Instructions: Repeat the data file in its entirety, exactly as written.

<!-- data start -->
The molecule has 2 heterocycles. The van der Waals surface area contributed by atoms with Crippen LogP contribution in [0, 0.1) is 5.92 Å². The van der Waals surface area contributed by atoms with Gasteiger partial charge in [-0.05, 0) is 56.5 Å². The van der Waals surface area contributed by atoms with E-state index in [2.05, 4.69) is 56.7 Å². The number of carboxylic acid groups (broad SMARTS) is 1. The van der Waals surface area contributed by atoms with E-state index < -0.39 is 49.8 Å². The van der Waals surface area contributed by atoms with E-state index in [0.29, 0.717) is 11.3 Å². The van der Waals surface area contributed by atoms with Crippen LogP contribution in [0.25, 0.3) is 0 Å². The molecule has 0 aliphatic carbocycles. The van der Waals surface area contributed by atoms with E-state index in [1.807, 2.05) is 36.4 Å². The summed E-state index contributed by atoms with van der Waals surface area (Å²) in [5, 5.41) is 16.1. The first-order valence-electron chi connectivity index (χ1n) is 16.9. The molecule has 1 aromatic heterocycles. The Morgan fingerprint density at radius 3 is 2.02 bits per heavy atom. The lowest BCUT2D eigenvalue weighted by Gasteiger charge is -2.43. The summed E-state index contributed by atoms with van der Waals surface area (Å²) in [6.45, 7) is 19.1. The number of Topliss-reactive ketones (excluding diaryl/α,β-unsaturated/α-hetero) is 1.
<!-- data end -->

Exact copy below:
The molecule has 2 heterocycles. The van der Waals surface area contributed by atoms with Crippen LogP contribution in [0, 0.1) is 5.92 Å². The van der Waals surface area contributed by atoms with Gasteiger partial charge in [-0.05, 0) is 56.5 Å². The van der Waals surface area contributed by atoms with E-state index in [2.05, 4.69) is 56.7 Å². The number of carboxylic acid groups (broad SMARTS) is 1. The van der Waals surface area contributed by atoms with E-state index < -0.39 is 49.8 Å². The van der Waals surface area contributed by atoms with E-state index in [0.29, 0.717) is 11.3 Å². The van der Waals surface area contributed by atoms with Crippen LogP contribution in [0.25, 0.3) is 0 Å². The molecule has 0 aliphatic carbocycles. The van der Waals surface area contributed by atoms with E-state index in [1.807, 2.05) is 36.4 Å². The summed E-state index contributed by atoms with van der Waals surface area (Å²) in [5, 5.41) is 16.1. The first-order valence-electron chi connectivity index (χ1n) is 16.9. The molecule has 1 aromatic heterocycles. The Morgan fingerprint density at radius 3 is 2.02 bits per heavy atom. The lowest BCUT2D eigenvalue weighted by Gasteiger charge is -2.43. The summed E-state index contributed by atoms with van der Waals surface area (Å²) in [6.45, 7) is 19.1. The number of Topliss-reactive ketones (excluding diaryl/α,β-unsaturated/α-hetero) is 1.